Max Ortiz Catalan, associate professor at Chalmers University of Technology, Sweden, suggests a theory he terms “stochastic entanglement” to describe phantom limb pain.
After an amputation, he proposes, neural circuitry related to the missing limb loses its role and becomes susceptible to entanglement with other neural networks—in this case, the network responsible for pain perception.
“Imagine you lose your hand. That leaves a big chunk of ‘real estate’ in your brain, and in your nervous system as a whole, without a job. It stops processing any sensory input, it stops producing any motor output to move the hand. It goes idle—but not silent,” he explains, in a media release from Chalmers University of Technology.
“Normally, sporadic synchronized firing wouldn’t be a big deal, because it’s just part of the background noise, and it won’t stand out,” he continues. “But in patients with a missing limb, such event could stand out when little else is going on at the same time. This can result in a surprising, emotionally charged experience—to feel pain in a part of the body you don’t have. Such a remarkable sensation could reinforce a neural connection, make it stick out, and help establish an undesirable link.”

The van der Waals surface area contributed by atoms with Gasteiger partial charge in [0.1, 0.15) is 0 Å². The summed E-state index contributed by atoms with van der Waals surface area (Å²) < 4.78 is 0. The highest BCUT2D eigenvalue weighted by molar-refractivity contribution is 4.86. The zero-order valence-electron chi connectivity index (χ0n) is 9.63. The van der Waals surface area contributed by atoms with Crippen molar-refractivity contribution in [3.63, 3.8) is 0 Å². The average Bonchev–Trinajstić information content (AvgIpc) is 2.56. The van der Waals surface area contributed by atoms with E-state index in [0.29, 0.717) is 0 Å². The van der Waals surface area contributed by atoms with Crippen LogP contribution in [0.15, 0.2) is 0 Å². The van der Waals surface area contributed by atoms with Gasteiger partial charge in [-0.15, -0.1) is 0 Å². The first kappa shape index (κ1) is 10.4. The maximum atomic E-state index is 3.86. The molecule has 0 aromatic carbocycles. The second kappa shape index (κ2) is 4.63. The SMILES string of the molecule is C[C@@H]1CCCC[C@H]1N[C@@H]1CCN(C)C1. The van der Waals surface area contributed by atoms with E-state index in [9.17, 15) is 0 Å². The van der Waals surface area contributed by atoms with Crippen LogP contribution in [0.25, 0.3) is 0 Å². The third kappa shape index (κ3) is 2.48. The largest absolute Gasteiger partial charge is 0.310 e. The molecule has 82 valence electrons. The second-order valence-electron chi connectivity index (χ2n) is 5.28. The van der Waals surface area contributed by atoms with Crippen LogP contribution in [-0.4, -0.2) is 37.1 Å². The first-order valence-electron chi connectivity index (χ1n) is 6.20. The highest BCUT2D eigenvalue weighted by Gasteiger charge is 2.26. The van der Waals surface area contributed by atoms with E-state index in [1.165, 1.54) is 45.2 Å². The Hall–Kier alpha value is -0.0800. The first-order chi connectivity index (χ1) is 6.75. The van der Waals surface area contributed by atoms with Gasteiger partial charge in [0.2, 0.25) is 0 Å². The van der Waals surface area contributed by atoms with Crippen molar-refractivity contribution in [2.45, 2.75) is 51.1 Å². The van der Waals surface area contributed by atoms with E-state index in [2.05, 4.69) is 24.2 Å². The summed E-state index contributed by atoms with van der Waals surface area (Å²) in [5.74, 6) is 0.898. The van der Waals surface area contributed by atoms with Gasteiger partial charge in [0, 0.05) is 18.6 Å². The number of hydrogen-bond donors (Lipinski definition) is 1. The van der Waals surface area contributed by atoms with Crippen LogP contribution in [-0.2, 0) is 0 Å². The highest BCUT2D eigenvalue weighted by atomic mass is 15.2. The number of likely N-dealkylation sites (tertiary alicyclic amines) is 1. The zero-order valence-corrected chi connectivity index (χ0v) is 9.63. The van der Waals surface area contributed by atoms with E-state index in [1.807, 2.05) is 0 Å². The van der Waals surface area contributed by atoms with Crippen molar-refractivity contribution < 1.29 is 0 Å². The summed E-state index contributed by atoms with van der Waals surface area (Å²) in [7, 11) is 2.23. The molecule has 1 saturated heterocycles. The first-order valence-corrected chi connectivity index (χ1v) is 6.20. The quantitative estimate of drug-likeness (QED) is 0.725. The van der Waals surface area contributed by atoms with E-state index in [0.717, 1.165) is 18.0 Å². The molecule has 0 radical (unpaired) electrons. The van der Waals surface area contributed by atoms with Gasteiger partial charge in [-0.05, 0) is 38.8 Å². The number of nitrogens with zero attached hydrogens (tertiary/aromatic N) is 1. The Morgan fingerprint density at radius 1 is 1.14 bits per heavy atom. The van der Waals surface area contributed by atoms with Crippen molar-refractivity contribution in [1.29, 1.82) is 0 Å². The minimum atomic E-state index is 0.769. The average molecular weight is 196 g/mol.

In a new study, published in Frontiers of Neurology, Catalan examine how this theory can explain the effectiveness of Phantom Motor Execution (PME), a treatment method he previously developed, per the release.
During PME treatment, electrodes attached to the patient’s residual limb pick up electrical signals intended for the missing limb, which are then translated through AI algorithms, into movements of a virtual limb in real time. The patients see themselves on a screen, with a digitally rendered limb in place of their missing one, and can then control it just as if it were their own biological limb. This allows the patient to stimulate and reactivate those dormant areas of the brain, the release explains.
“The patients can start reusing those areas of brain that had gone idle. Making use of that circuitry helps to weaken and disconnect the entanglement to the pain network. It’s a kind of ‘inverse Hebb’s law’—the more those neurons fire apart, the weaker their connection. Or, it can be used preventatively, to protect against the formation of those links in the first place,” he says.
[Source(s): Chalmers University of Technology, EurekAlert]